Health + Wellness Sponsored Wellness

Are You Protecting Your Child’s Hearing?

July 26, 2019

Hearing experts share advice on how to protect hearing at every stage of life.

By Andrea Walker-Leidy

Sponsored by Oakland Hearing Aid Center

From the time your little one is born, many parenting questions arise. Do you vaccinate? Do you let your baby “cry it out” at night? Do you let your teen get a cellphone? The list goes on and on.

Yet, one question is often overlooked: Am I protecting my child’s hearing? While you may instinctively double check the five-point harness in the car seat, are you checking to ensure that your child’s headphones aren’t turned up too loud?

Courtesy The Wright Moment Photography

Colleen Newman and Hillary Wright of Oakland Hearing Aid Center see the damaging effects of improper hearing protection in their adult clients and want to help parents protect their children at every stage of life.

“We live in a noisy world. Children are exposed to things that can have damaging effects if volume isn’t limited and hearing protection is not being utilized,” Wright says. “Toys, earbuds, gaming system headsets, concerts and even parades can be at volumes that can damage hearing.”

Noise exposure can have a negative impact on hearing over time. Protecting hearing from a young age helps to reduce these negative effects.

“Exposure to excessive noise levels can cause permanent damage to the hair cells within the inner ear,” Newman says. “These hair cells cannot be regenerated.”

Courtesy The Wright Moment Photography

As children get older, their exposure to noise increases. Earmuffs or earplugs should be worn when they are out with friends at loud events, concerts or in arenas. If a teen begins to play an instrument and plays in a band, musician’s plugs will help to protect hearing without distorting the integrity of the music.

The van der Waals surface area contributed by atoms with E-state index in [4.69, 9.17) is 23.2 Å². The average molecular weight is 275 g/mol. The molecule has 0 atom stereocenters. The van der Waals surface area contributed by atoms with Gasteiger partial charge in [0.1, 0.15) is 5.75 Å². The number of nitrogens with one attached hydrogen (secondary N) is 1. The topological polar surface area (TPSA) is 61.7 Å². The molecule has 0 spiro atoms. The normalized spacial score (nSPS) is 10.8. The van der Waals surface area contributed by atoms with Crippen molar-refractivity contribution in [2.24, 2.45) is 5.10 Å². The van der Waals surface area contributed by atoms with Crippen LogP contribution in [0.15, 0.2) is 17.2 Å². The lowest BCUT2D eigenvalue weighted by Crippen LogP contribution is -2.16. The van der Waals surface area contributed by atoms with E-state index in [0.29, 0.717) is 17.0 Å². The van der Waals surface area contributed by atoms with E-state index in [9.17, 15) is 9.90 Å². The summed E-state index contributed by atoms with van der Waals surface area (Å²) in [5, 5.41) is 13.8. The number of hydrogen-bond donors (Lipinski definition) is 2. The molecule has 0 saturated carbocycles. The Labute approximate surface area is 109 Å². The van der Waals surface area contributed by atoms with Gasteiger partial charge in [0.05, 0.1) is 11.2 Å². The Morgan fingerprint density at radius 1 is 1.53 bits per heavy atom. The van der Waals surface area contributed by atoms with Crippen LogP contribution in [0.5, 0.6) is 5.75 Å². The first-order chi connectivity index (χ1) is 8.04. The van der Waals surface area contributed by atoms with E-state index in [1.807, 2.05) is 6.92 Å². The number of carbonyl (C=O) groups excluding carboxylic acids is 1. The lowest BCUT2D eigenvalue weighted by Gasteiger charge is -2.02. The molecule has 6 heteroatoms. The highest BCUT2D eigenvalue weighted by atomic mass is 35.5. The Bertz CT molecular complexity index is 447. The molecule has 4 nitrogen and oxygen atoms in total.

“Hearing protection isn’t just for children,” Wright says. “Adults should wear hearing protection while using power tools or loud equipment. And, of course, it’s smart to bring along earplugs if you’re going to a concert or a football game.”

Newman and Wright also suggest making sure that gyms and exercise classes aren’t playing music, or instructing, at high noise levels. Finding the right hearing protection for these classes or activities can make them more enjoyable and safer.

Erin Kirkland for SEEN

Colleen Newman and Hillary Wright from Oakland Hearing Aid Center.

“Custom noise reduction earplugs require a mold to be taken from a professional,” Newman says. “Earmuffs can also be purchased at many local stores or online. At times, combining both earplugs and earmuffs can be used for maximum protection.”

Hearing issues are not only caused by noise. Along with aging, genetics can have an impact on hearing. There are also other health issues linked to hearing loss such as dementia, social isolation, depression, diabetes and heart disease.

At any age, having regular hearing tests can help monitor your hearing. Early detection is key. Hearing loss due to aging cannot always be avoided, but many forms of loss or damage can be prevented.

Talking to the experts at Oakland Hearing Aid Center will help you to discover what products will keep your hearing safe. The professionals can also help add safety into your lifestyle now to keep hearing well into the future.

Oakland Hearing Aid Center

28300 Orchard Lake Road, Suite 101, Farmington Hills


3555 W. 13 Mile Road, Suite 200, Royal Oak

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